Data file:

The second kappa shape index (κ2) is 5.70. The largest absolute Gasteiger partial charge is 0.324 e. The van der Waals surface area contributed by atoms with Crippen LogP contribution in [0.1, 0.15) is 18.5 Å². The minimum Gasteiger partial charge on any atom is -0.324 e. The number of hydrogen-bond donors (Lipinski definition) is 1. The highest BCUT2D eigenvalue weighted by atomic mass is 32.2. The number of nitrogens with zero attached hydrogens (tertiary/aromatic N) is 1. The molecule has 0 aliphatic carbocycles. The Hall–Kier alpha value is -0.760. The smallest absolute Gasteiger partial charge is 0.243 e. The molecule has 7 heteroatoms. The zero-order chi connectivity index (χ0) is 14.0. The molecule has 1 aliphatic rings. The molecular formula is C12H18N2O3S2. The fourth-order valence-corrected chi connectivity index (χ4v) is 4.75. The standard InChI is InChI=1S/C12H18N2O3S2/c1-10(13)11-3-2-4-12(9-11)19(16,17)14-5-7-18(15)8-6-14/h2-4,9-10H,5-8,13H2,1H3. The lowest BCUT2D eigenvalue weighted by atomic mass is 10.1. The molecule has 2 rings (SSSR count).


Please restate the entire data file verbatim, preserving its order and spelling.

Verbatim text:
The second kappa shape index (κ2) is 5.70. The largest absolute Gasteiger partial charge is 0.324 e. The van der Waals surface area contributed by atoms with Crippen LogP contribution in [0.1, 0.15) is 18.5 Å². The minimum Gasteiger partial charge on any atom is -0.324 e. The number of hydrogen-bond donors (Lipinski definition) is 1. The highest BCUT2D eigenvalue weighted by atomic mass is 32.2. The number of nitrogens with zero attached hydrogens (tertiary/aromatic N) is 1. The molecule has 0 aliphatic carbocycles. The Hall–Kier alpha value is -0.760. The smallest absolute Gasteiger partial charge is 0.243 e. The molecule has 7 heteroatoms. The zero-order chi connectivity index (χ0) is 14.0. The molecule has 1 aliphatic rings. The molecular formula is C12H18N2O3S2. The fourth-order valence-corrected chi connectivity index (χ4v) is 4.75. The standard InChI is InChI=1S/C12H18N2O3S2/c1-10(13)11-3-2-4-12(9-11)19(16,17)14-5-7-18(15)8-6-14/h2-4,9-10H,5-8,13H2,1H3. The lowest BCUT2D eigenvalue weighted by atomic mass is 10.1. The molecule has 2 rings (SSSR count).